The Need for Speed
For over 40 years, Turret Lathe Specialists, Inc has been churning out customer parts, be they one-off prototypes or larger production runs by leveraging their wide range of capabilities from high quality manual machining to CNC precision operations. Juggling orders and batch lead times, Quality Manager Daniel Shepherd is always under pressure to design and implement more efficient solutions: “The capabilities we have — with the conventional milling and turning we can offer — allow us to do short production runs. Because that’s something we excel at, our customers started giving us some of their one to two piece rapid prototyping jobs.” The company needed to find a way to fulfill these orders without burdening their larger production runs.
One of Shepherd’s recent projects has involved fitting a carburetor on a 2.0L four cylinder engine and putting it all into a 1978 Volkswagen Rabbit, a car usually used for period-accurate racing. Shepherd needed a manifold to connect the engine to the carburetor, but the manifold he needed was impossible to get new. “Any versions of that part you would find today, the casting was one of the last made, you could tell the mold was blown out, and it probably shouldn’t be turning out parts anymore,” as Shepherd described. He challenged himself to make “not only an available manifold, but one that was lighter weight, more effective in terms of flow and fit, and simply one that’s more affordable.” After some initial design and prototyping, the design proved to be prohibitively expensive to manufacture. With runners in the manifold machined from solid aluminum, the manufacturing price was nearing $2000, ten times the price for used manifolds on the market.
Since they had started receiving smaller orders, Turret Lathe Specialists faced some challenges meeting their customers’ lead times. “Trying to fit [one piece orders] in between other jobs on the schedule was proving to be a nightmare, to say the least,” Shepherd described. When Shepherd and his boss discussed how 3D printing could complement the machine shop, they realized how it could speed up their production runs: “The thing that really drove home the capability of 3D printing and how it could work in our work flow at the shop really had to do with our time management... to essentially have a robot working on a part when all of our valuable machinists are busy plugging away on more important work out in the shop.”
Then it was just a matter of selecting a printer. “What we needed in a printer was something that fit on a desk, that didn’t cost as much as a huge industrial machine, and that turned out precision parts...Markforged was able to deliver on that,” Shepherd explained. The fiber-reinforced capabilities of the Markforged 3D printer only solidified the deal: “The realization that we could turn out a part made of nylon with a few layers of composite fiber in between, and have it stand up to the same needs and abuses that we’d put aluminum parts through was really the thing that sealed the deal with top management for our Markforged printer.” Turret Lathe no longer needed to interrupt long product runs to make single parts; the Markforged could match the strength and precision of their best machines by 3D printing end use products or prototypes.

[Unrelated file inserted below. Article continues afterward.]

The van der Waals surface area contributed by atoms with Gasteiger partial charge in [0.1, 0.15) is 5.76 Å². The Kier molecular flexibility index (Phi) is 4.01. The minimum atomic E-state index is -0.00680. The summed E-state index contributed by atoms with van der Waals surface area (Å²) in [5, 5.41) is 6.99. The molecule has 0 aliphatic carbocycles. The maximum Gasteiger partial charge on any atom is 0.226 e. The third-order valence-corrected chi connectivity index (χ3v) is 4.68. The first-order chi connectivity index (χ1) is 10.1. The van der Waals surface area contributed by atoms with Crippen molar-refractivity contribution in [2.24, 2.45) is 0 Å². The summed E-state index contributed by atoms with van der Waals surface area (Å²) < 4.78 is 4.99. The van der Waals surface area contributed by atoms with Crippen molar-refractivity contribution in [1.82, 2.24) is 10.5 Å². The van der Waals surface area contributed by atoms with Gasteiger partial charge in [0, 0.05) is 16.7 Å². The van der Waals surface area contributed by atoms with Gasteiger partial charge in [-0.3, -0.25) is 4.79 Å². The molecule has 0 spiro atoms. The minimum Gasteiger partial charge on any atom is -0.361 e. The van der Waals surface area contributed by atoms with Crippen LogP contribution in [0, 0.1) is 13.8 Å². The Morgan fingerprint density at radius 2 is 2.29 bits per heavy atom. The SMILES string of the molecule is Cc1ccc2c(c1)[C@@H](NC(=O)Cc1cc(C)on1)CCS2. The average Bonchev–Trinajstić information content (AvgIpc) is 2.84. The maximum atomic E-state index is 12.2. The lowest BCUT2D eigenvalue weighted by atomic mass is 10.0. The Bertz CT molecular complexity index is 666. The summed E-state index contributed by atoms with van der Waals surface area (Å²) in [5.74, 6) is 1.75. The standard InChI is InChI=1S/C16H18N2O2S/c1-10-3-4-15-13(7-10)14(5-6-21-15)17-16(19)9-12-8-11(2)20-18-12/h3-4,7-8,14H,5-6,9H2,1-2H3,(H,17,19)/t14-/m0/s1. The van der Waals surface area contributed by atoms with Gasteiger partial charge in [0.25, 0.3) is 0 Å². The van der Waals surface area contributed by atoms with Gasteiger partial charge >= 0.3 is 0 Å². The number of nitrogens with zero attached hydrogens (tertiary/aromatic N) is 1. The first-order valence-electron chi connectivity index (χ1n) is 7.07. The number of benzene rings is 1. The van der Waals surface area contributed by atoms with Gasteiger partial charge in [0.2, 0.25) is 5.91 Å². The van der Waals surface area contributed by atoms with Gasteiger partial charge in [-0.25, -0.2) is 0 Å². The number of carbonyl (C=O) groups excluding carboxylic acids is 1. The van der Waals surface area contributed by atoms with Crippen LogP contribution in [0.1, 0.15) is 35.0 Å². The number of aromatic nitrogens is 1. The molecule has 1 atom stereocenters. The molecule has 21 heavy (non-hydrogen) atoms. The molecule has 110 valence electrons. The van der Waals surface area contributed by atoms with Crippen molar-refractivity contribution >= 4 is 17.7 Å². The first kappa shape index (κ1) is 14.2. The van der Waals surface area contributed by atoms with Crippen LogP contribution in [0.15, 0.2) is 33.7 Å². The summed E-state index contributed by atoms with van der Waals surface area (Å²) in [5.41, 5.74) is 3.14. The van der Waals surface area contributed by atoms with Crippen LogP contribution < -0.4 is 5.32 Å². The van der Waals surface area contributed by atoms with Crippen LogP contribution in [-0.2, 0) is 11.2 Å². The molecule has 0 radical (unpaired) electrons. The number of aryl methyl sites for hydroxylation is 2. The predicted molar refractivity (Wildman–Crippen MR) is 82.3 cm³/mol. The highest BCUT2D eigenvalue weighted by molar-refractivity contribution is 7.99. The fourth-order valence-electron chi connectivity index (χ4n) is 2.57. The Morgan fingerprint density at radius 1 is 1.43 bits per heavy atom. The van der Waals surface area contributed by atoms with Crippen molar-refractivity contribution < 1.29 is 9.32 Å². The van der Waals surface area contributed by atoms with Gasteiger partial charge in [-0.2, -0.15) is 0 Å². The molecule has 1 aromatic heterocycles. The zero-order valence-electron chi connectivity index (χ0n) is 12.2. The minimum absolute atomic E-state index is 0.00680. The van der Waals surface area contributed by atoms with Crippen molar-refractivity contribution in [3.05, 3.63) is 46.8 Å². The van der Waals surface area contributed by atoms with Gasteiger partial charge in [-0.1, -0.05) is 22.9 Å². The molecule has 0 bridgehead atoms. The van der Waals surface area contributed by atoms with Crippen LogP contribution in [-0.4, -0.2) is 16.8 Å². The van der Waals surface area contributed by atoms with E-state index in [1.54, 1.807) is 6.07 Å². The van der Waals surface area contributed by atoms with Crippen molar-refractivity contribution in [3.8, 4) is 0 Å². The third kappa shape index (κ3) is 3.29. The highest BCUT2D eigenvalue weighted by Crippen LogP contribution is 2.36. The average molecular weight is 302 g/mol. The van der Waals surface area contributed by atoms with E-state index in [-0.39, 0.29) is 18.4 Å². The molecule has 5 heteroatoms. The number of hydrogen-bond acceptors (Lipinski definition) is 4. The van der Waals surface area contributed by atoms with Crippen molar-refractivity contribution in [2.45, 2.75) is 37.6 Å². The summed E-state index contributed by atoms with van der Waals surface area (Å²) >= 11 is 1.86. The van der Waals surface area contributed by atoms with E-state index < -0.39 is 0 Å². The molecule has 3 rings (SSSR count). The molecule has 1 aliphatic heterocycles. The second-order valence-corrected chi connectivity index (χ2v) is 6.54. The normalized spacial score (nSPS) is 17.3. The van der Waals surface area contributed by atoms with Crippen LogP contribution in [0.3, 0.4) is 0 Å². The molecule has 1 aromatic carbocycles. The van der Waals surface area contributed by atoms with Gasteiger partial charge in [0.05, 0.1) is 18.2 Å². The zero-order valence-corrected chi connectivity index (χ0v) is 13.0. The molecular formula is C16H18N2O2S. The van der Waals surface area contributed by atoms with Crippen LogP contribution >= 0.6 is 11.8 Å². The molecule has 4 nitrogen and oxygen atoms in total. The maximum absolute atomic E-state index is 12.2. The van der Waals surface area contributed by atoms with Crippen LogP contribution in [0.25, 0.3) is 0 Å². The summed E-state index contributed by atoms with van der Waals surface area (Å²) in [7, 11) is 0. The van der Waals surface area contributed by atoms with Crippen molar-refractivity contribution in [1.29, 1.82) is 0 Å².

“The only shortcoming I can think of is that we don’t have more desk space for a Mark Two.”
Pedal to the Metal
With Turret Lathe’s recently purchased Markforged 3D Printer, Shepherd could prototype and iterate upon his manifold design without needing to expend manufacturing cost and time at the company: “I began with my initial design in Solidworks and made it exactly as I wanted it — each stage was printed easily and accurately overnight during dead time between other jobs. It meets the needs of a fit prototype perfectly.” While he wanted the final part to be fabricated out of metal, the initial prototype exposed necessary revisions. He cut out the complex, 3D curvature of the runners to make them out of straight stock tubing, using the The Mark One once again, this time used to make cutting templates for the runners: “These templates allowed me to quickly and accurately cut the runners to size without having to spend time setting up a machine,” he described. With no machinery capable of cutting the necessary angles without an arduous tooling setup, the Mark One allowed Shepherd to iterate upon his designs easily and bring the fabrication cost down to $117. “It was really easy to make a prototype based on the old manifold...the design cleaned up and optimized for weight, for performance, for ease of manufacturing,” Shepherd explained. “The runners came out beautifully. Most importantly, the templates kept them flat and as-designed. All that’s left is to configure a jig and the finished product will be welded and finished.”
The printer’s success has expanded to other projects at the company as well, vastly simplifying manufacturing processes left and right with the 3D printing precision of the Mark One. “A lot of the template and fitting tools that we used to make out of aluminum, that we can now make out of nylon and Kevlar, nylon and carbon fiber on the Markforged printer, they match the quality of the old aluminum tools with no question,” Shepherd elaborated. “Knowing that we’re saving on time and money, that just sweetens the deal.” The production efficiency at Turret Lathe Inc. has vastly increased with the Mark One, and Shepherd is interested to see how it could improve the company’s workflow even more: “I continue to be impressed with every part that comes off the Markforged printer. Having a tool like this allows us to solve problems in ways we never thought possible...Once we all catch up and learn how to implement the Markforged printer to its full potential, I don’t doubt that our shop will be happily reaping the countless benefits it offers.”